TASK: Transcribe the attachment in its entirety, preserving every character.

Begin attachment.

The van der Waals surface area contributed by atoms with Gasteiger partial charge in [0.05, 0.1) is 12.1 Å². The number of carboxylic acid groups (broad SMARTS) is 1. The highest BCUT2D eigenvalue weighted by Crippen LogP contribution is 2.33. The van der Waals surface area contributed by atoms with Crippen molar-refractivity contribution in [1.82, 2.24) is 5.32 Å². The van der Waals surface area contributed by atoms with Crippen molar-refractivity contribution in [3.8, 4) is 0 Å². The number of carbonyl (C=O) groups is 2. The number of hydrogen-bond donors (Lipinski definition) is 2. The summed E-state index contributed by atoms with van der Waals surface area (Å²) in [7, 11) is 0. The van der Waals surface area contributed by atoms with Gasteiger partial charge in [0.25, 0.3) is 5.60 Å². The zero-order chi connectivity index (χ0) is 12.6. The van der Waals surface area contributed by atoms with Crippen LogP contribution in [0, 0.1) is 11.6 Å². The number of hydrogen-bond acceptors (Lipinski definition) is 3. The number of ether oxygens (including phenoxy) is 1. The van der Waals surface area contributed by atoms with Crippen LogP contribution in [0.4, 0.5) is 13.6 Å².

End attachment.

The van der Waals surface area contributed by atoms with Gasteiger partial charge in [0.05, 0.1) is 12.1 Å². The number of carboxylic acid groups (broad SMARTS) is 1. The highest BCUT2D eigenvalue weighted by Crippen LogP contribution is 2.33. The van der Waals surface area contributed by atoms with Crippen molar-refractivity contribution in [1.82, 2.24) is 5.32 Å². The van der Waals surface area contributed by atoms with Crippen molar-refractivity contribution in [3.8, 4) is 0 Å². The number of carbonyl (C=O) groups is 2. The number of hydrogen-bond donors (Lipinski definition) is 2. The summed E-state index contributed by atoms with van der Waals surface area (Å²) in [7, 11) is 0. The van der Waals surface area contributed by atoms with Gasteiger partial charge in [0.25, 0.3) is 5.60 Å². The zero-order chi connectivity index (χ0) is 12.6. The van der Waals surface area contributed by atoms with Crippen LogP contribution in [0, 0.1) is 11.6 Å². The number of hydrogen-bond acceptors (Lipinski definition) is 3. The number of ether oxygens (including phenoxy) is 1. The van der Waals surface area contributed by atoms with Crippen LogP contribution in [0.4, 0.5) is 13.6 Å².